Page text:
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M700
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Posted: December 28 2018 at 12:42pm | IP Logged Quote M700

Craig - is it possible that those 25 grain powder charges were some other powder?

I don't think it's even possible to get 25 grains of Trail Boss into a 223 case...

I do think it's a good idea to pull those bullets and start over with a more appropriate powder.

A little concerned here. Thanks for bringing this up - and I think you're on a good course of action, breaking those loads down.

Regards, Guy
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Desert Eagle41
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Posted: December 28 2018 at 12:53pm | IP Logged Quote Desert Eagle41

I have reloaded them all with varget 25g with 27.7 being max on HOdigen website. There were only 46 to do and with the bullet puller working with the correct collet it didn't take any time to fix. Well I need to come up with a load to use up the Trailboss crap. Maybe 9mm or 38sp or 357 or something that uses a lot of that to get rid of it. Well see ya. Craig

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M700
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Posted: December 28 2018 at 12:56pm | IP Logged Quote M700

Cool.

Ya, I think it would make fine reduced-power handgun loads.

Guy
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RT58
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Posted: December 28 2018 at 1:45pm | IP Logged Quote RT58

I don't know how well it'll work for 9mm, but the .38 and .357 will be fine.

Data can be found at Hodgdon's site. It's no longer labeled as IMR but is now a Hodgdon product, which owns IMR and markets Winchester powders too. Trail Boss powder is actually made by ADI in Australia and you can find data at their website also.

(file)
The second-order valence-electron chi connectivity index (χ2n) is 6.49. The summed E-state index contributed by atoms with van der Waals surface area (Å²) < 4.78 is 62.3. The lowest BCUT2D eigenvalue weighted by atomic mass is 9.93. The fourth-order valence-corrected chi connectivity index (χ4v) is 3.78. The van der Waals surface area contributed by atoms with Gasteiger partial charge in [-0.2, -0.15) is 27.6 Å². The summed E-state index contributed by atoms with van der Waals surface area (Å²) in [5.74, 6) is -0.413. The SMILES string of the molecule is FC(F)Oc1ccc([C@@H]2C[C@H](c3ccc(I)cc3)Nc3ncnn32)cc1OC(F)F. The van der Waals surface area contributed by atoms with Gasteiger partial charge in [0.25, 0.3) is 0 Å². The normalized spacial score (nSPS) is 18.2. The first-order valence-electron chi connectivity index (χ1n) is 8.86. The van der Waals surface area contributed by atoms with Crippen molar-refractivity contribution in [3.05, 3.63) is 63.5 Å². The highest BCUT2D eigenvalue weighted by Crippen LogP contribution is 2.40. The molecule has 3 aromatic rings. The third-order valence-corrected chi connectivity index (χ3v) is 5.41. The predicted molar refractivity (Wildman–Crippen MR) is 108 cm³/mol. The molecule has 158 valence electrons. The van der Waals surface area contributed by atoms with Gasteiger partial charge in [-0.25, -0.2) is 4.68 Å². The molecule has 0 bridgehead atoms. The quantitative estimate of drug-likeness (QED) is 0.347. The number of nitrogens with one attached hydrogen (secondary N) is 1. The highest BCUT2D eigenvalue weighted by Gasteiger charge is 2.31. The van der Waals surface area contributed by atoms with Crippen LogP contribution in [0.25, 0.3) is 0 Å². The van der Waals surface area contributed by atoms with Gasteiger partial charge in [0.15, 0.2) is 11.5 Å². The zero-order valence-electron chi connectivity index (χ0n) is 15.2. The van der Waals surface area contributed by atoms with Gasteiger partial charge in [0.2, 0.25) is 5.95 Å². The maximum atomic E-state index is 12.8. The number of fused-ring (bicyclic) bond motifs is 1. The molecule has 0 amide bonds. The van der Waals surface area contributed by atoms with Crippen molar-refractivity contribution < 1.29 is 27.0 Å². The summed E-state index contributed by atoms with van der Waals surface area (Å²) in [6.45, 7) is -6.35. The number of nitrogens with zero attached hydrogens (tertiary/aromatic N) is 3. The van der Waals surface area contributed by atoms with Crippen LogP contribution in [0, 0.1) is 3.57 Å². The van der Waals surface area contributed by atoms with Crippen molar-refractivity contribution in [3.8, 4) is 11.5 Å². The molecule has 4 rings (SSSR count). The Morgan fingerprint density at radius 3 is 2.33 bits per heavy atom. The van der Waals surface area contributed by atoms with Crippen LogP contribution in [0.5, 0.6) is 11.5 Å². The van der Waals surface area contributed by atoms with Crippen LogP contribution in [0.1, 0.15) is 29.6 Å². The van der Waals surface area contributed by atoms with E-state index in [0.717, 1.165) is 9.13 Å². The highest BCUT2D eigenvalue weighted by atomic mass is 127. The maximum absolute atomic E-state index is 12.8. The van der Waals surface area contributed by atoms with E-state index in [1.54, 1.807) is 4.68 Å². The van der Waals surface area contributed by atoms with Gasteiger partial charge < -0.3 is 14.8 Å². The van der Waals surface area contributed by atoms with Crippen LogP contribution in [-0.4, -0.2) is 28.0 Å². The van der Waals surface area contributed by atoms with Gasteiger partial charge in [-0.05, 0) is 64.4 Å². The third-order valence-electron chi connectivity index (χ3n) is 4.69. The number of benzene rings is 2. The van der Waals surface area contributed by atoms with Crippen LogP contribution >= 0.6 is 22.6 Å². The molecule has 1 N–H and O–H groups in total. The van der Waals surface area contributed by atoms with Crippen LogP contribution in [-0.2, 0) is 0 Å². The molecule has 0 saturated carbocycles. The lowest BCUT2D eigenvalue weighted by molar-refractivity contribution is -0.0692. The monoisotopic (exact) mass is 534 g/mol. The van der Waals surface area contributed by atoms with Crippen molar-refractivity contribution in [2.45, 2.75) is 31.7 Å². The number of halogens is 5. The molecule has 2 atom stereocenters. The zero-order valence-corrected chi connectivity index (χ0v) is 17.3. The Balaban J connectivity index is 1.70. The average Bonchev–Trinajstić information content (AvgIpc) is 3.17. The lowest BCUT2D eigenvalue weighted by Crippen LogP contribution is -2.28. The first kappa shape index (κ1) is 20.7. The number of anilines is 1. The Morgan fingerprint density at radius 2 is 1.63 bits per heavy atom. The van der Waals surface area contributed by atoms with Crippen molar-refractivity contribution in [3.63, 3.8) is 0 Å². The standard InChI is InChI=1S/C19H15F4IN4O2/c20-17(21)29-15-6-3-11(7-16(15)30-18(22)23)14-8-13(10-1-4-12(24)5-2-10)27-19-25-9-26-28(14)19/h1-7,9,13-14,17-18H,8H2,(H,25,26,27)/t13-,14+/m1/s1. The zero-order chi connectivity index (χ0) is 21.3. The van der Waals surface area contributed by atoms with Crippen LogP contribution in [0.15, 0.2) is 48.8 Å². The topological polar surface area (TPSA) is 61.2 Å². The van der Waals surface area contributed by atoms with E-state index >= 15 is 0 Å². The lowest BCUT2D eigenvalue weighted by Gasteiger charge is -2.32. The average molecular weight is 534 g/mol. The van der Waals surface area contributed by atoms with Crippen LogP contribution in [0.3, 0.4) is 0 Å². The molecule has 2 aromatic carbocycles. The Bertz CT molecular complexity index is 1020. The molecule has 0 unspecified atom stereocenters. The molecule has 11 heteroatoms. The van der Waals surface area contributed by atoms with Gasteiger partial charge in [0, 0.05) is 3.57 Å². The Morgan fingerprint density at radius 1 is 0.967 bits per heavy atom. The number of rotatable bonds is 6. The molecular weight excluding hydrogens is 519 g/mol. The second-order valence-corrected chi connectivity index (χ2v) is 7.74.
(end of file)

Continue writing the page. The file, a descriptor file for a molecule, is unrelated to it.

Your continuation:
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Posted: December 29 2018 at 6:24am | IP Logged Quote richhodg66

I would agree with not trying reduced loads in autos unless I was OK with manually cycling it, which may be acceptable. I plan on developing a load like that for the 1907 Winchester because I like to shoot it and don't like chasing expensive and hard to find brass.

A reduced load in a .223 would be a nice thing in a bolt rifle though. Haven't done it in .223, but have a lot in .22 Hornet and some in the .222. You can accomplish that with fast to medium pistol powders, plenty of data out there.

A friend who hunts coons with dogs developed loads for taking out treed coons with head shots using a single shot .223 and cast. He reduced the load until he stuck a bullet, then went back to the last load that reliably shot. Perfect for what he wanted and would be a good thing if you wanted to target practice in your basement or something.

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Desert Eagle41
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Posted: December 29 2018 at 7:04am | IP Logged Quote Desert Eagle41

richhodg66 Thanks for the info!! I went there and they had data for 223 which I had given up on but no data for 9mm,38sp,357. Oh well I will study further but reloaded with Varget so 223 data isn't needed anymore. Boy I would sure like a way to get rid of this powder. Craig

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Posted: December 29 2018 at 7:58am | IP Logged Quote dahlin

Craig I just looked in my Hornady manual it has Trail Boss listed for 38 special for 158gr SWC as 2.9gr=650fps 3.5gr=700fps 4.1gr=750fps is the top load they also have 45 long Colt listing for Trail Boss hope this will help you out. Randy
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Posted: December 29 2018 at 9:04am | IP Logged Quote richhodg66

Never used Trail Boss, but always thought it was for use in big cases that were designed for black powder like .45 Colt. If you don't have a .45 Colt, you should, or find someone with one. I bet it would do as well in the .44 Magnum or Special too.